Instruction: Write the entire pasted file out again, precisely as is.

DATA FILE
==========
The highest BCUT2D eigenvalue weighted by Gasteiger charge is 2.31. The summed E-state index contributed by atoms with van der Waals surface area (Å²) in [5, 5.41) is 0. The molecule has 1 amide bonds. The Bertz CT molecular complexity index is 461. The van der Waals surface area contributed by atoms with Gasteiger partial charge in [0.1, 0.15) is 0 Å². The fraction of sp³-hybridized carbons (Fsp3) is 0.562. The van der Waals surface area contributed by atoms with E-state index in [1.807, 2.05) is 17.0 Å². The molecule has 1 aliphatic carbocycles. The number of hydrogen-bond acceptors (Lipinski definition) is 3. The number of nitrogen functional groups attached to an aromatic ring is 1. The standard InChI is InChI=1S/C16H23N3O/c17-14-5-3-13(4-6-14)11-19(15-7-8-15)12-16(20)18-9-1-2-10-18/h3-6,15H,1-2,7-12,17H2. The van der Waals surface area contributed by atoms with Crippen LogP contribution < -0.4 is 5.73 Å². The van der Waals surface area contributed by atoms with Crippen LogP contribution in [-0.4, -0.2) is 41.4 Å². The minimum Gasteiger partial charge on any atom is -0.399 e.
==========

The highest BCUT2D eigenvalue weighted by Gasteiger charge is 2.31. The summed E-state index contributed by atoms with van der Waals surface area (Å²) in [5, 5.41) is 0. The molecule has 1 amide bonds. The Bertz CT molecular complexity index is 461. The van der Waals surface area contributed by atoms with Gasteiger partial charge in [0.1, 0.15) is 0 Å². The fraction of sp³-hybridized carbons (Fsp3) is 0.562. The van der Waals surface area contributed by atoms with E-state index in [1.807, 2.05) is 17.0 Å². The molecule has 1 aliphatic carbocycles. The number of hydrogen-bond acceptors (Lipinski definition) is 3. The number of nitrogen functional groups attached to an aromatic ring is 1. The standard InChI is InChI=1S/C16H23N3O/c17-14-5-3-13(4-6-14)11-19(15-7-8-15)12-16(20)18-9-1-2-10-18/h3-6,15H,1-2,7-12,17H2. The van der Waals surface area contributed by atoms with Crippen LogP contribution < -0.4 is 5.73 Å². The van der Waals surface area contributed by atoms with Crippen LogP contribution in [-0.4, -0.2) is 41.4 Å². The minimum Gasteiger partial charge on any atom is -0.399 e.